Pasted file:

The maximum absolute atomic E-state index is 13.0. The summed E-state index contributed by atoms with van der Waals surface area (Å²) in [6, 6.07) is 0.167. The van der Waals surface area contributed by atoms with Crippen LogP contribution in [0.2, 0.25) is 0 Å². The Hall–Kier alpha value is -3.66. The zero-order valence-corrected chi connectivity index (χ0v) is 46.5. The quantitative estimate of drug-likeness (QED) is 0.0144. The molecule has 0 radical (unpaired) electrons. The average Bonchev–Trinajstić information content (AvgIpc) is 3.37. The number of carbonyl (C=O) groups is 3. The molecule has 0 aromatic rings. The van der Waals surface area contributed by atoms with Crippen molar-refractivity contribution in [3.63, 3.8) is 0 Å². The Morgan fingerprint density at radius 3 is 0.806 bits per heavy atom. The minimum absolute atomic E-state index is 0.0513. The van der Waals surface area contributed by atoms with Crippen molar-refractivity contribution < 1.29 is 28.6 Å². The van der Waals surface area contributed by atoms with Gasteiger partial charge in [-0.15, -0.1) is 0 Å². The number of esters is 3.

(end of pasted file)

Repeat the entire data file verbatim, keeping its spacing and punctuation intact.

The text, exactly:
The maximum absolute atomic E-state index is 13.0. The summed E-state index contributed by atoms with van der Waals surface area (Å²) in [6, 6.07) is 0.167. The van der Waals surface area contributed by atoms with Crippen LogP contribution in [0.2, 0.25) is 0 Å². The Hall–Kier alpha value is -3.66. The zero-order valence-corrected chi connectivity index (χ0v) is 46.5. The quantitative estimate of drug-likeness (QED) is 0.0144. The molecule has 0 radical (unpaired) electrons. The average Bonchev–Trinajstić information content (AvgIpc) is 3.37. The number of carbonyl (C=O) groups is 3. The molecule has 0 aromatic rings. The van der Waals surface area contributed by atoms with Crippen molar-refractivity contribution in [3.63, 3.8) is 0 Å². The Morgan fingerprint density at radius 3 is 0.806 bits per heavy atom. The minimum absolute atomic E-state index is 0.0513. The van der Waals surface area contributed by atoms with Crippen molar-refractivity contribution < 1.29 is 28.6 Å². The van der Waals surface area contributed by atoms with Gasteiger partial charge in [-0.15, -0.1) is 0 Å². The number of esters is 3.